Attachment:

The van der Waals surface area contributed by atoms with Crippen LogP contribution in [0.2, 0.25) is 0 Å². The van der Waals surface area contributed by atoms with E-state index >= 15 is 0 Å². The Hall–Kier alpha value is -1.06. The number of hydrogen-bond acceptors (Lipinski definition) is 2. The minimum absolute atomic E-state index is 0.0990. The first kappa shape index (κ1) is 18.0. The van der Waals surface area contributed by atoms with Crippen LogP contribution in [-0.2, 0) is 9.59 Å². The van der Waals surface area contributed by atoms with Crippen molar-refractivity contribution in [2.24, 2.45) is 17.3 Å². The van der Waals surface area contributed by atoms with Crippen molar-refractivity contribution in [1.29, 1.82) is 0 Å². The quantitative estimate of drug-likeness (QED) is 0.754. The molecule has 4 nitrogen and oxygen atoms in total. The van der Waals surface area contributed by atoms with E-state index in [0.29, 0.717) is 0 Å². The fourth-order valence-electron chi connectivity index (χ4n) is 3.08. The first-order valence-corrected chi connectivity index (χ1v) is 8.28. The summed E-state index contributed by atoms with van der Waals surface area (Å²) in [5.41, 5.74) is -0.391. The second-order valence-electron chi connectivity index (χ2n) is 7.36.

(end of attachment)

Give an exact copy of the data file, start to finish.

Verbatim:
The van der Waals surface area contributed by atoms with Crippen LogP contribution in [0.2, 0.25) is 0 Å². The van der Waals surface area contributed by atoms with E-state index >= 15 is 0 Å². The Hall–Kier alpha value is -1.06. The number of hydrogen-bond acceptors (Lipinski definition) is 2. The minimum absolute atomic E-state index is 0.0990. The first kappa shape index (κ1) is 18.0. The van der Waals surface area contributed by atoms with Crippen LogP contribution in [-0.2, 0) is 9.59 Å². The van der Waals surface area contributed by atoms with Crippen molar-refractivity contribution in [2.24, 2.45) is 17.3 Å². The van der Waals surface area contributed by atoms with Crippen molar-refractivity contribution in [1.29, 1.82) is 0 Å². The quantitative estimate of drug-likeness (QED) is 0.754. The molecule has 4 nitrogen and oxygen atoms in total. The van der Waals surface area contributed by atoms with E-state index in [0.29, 0.717) is 0 Å². The fourth-order valence-electron chi connectivity index (χ4n) is 3.08. The first-order valence-corrected chi connectivity index (χ1v) is 8.28. The summed E-state index contributed by atoms with van der Waals surface area (Å²) in [5.41, 5.74) is -0.391. The second-order valence-electron chi connectivity index (χ2n) is 7.36.